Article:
Serrekunda, 15 May 2018: The prices of basic commodities in the country have increased of late, as the holy month of Ramadan starts. Basic food commodities such as sugar, rice, cooking oil, imported chicken products and onion to name a few, have virtually increased. Information gathered from retailers and vendors by this reporter has it, that a bag of onion used to be sold at D350 but now costs D375 or more; a bag of sugar used to be sold for D1,200 but now costs D1,350.
Rice and sugar are among the basic commodities whose prices have increased despite attempts by the authorities to maintain a fair price on them in the market. In a country where the majority of the population lives below the poverty line, concerted effort should be made to reduce the price of these commodities especially during the Holy month of Ramadan, when the demand on them is high.
However, despite the increase in the prices of basic commodities, the purchasing power and personal income of people, remains stagnant and increasing the number of people living below poverty line. This reporter was out and about to sample the views of consumers.
Alimatou Saidy, a housewife, said there should control on the prices of commodities in the market and blamed greedy business persons for selling at exorbitant prices for profit.
She expressed disappointment with Government after all the promises they have made to the people. She said even the reduction in the prices of flour has not reflected in bread prices. She called on the authorities to put strong measures on the new bread prices announced recently and make sure it is adhered to by shopkeepers. Saidy said Ramadan is a month of mercy, a month that is known for sharing and caring as well as assisting the needy. She however laments that most businesses use the opportunity of the month of Ramadan, to make profit.
Haddijatou Njie, a business woman, said business has been slow these days, and they do not have any place for them to sell their goods because they are always chased by the authorities to move from any space they install themselves to sell their merchandise. "They keep telling us not sit here or there to sell our products and will ask us market duty at the same time. This is why we keep on moving up and down all day long, without any permanent place for us in the market," she said; that they have families to take care of at home and it is from their business they can have something to take home for the children and to pay rent and School fees and feed family; that Government must look for ways to control the prices of these commodities in the market especially during this coming month of Ramadan.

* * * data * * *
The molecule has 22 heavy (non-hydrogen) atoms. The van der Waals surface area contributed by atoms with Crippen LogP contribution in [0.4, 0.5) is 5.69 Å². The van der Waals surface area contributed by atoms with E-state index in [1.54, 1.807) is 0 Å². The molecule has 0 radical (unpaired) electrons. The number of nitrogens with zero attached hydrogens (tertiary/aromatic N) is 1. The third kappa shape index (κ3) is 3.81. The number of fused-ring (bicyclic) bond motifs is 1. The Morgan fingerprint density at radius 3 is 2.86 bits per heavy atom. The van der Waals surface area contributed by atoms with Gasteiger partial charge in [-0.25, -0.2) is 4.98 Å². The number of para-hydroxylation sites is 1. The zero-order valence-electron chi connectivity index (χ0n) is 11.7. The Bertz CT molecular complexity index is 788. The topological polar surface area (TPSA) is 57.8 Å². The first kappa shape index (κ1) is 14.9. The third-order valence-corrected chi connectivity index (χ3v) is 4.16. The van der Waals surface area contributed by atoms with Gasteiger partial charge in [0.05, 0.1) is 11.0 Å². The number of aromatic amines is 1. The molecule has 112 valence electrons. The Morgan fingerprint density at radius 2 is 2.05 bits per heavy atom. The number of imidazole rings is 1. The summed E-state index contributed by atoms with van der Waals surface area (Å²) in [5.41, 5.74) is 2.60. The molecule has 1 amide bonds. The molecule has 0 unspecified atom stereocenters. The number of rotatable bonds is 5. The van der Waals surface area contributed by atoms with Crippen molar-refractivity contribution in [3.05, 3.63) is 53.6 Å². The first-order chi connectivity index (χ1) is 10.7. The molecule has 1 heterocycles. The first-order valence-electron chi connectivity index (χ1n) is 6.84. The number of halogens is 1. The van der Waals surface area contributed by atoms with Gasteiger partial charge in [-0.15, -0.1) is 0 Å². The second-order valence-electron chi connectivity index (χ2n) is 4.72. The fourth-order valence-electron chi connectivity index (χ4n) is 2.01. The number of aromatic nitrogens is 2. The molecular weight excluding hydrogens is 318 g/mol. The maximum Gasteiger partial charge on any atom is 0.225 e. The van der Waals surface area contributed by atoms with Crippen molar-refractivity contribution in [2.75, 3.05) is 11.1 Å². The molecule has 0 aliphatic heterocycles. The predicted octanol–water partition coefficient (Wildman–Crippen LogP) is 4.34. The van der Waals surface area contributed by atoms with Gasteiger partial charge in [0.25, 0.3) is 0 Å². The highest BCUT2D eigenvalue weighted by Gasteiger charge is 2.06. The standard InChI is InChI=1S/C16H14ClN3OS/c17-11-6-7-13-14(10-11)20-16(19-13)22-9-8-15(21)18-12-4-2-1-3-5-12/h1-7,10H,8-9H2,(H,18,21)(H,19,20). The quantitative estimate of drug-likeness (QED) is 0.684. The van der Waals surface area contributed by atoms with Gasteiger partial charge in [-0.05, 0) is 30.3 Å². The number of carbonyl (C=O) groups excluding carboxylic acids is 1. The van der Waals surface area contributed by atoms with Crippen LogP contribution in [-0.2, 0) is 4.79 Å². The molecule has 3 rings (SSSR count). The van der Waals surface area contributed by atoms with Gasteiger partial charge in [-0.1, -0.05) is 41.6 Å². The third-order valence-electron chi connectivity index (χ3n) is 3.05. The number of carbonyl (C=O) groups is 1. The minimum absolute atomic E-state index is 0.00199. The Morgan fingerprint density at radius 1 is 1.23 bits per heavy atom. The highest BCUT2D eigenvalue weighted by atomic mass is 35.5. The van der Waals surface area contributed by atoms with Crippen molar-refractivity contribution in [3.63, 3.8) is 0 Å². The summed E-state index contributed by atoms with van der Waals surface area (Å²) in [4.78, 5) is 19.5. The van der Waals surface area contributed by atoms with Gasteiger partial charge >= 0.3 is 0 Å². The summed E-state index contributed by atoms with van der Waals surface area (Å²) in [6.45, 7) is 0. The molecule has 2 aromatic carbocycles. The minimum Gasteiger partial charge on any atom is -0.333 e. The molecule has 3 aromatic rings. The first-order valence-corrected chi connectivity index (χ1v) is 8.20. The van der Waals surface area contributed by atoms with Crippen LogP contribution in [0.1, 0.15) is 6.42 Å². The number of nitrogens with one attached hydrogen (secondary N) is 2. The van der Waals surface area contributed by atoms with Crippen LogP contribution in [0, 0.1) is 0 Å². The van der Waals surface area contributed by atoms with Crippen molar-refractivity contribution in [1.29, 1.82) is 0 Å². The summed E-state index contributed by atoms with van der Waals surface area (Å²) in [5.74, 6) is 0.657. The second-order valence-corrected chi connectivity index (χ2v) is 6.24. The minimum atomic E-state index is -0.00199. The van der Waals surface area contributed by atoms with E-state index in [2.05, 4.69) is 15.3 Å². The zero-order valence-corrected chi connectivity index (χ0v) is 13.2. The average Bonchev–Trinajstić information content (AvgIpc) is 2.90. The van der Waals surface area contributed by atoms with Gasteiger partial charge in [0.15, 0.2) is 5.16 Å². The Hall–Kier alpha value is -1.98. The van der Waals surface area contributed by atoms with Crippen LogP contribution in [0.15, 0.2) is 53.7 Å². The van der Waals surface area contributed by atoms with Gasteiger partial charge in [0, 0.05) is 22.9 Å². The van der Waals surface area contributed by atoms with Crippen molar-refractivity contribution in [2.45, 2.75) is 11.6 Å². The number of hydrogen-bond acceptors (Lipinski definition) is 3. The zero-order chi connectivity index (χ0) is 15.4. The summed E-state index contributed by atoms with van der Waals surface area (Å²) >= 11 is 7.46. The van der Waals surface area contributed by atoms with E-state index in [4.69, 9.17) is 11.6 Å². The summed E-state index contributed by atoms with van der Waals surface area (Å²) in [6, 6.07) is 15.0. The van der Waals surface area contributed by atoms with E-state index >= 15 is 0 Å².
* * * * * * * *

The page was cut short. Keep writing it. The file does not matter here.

"Men give us what they have and we are the ones who suffer at the market. Most of the time, the fish money given to us is not enough due to the high price of commodities in the market. We sat in the market the whole day without selling and now they expect us to buy a bag of sugar at one thousand three hundred and fifty dalasis D1,350," said one Naba, another housewife. She continued by saying that the new Government made lots of promises to women but they are yet to see anything.
Speaking to this reporter, was Sulayman Ngum, a civil servant and a father of six, said there is need to review the export / import policies of basic commodities and plan to reduce prices during periods like the month of Ramadan.
Amadou Barry, a Guinean national who owns a store of rice, sugar, oil and other basic commodities at the Serrekunda market, blamed the persistent increase of prices on the Valued Added Tax (VAT); that business in the Gambia has not improved as expected, with the new dispensation. He called on the new Government to make effort in controlling prices in the market and reduce the high taxes levied on goods.